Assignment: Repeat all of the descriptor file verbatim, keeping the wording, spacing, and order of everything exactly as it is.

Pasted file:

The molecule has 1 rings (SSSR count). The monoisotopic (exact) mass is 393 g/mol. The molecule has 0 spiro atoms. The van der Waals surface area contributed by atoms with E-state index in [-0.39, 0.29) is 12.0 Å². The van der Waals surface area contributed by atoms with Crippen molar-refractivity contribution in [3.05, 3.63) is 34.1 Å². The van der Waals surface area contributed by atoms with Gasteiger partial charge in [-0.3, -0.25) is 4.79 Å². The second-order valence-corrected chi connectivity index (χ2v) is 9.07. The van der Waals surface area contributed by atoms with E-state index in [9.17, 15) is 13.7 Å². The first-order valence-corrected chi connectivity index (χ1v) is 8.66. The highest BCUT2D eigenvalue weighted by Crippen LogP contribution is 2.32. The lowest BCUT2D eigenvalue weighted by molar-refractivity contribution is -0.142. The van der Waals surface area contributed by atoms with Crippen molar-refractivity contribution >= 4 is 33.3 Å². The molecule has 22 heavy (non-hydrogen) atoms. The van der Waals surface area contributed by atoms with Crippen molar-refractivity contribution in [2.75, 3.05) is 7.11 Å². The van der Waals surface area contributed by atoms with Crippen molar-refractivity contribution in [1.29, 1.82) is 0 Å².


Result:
The molecule has 1 rings (SSSR count). The monoisotopic (exact) mass is 393 g/mol. The molecule has 0 spiro atoms. The van der Waals surface area contributed by atoms with E-state index in [-0.39, 0.29) is 12.0 Å². The van der Waals surface area contributed by atoms with Crippen molar-refractivity contribution in [3.05, 3.63) is 34.1 Å². The van der Waals surface area contributed by atoms with Gasteiger partial charge in [-0.3, -0.25) is 4.79 Å². The second-order valence-corrected chi connectivity index (χ2v) is 9.07. The van der Waals surface area contributed by atoms with E-state index in [9.17, 15) is 13.7 Å². The first-order valence-corrected chi connectivity index (χ1v) is 8.66. The highest BCUT2D eigenvalue weighted by Crippen LogP contribution is 2.32. The lowest BCUT2D eigenvalue weighted by molar-refractivity contribution is -0.142. The van der Waals surface area contributed by atoms with Crippen molar-refractivity contribution >= 4 is 33.3 Å². The molecule has 22 heavy (non-hydrogen) atoms. The van der Waals surface area contributed by atoms with Crippen molar-refractivity contribution in [2.75, 3.05) is 7.11 Å². The van der Waals surface area contributed by atoms with Crippen molar-refractivity contribution in [1.29, 1.82) is 0 Å².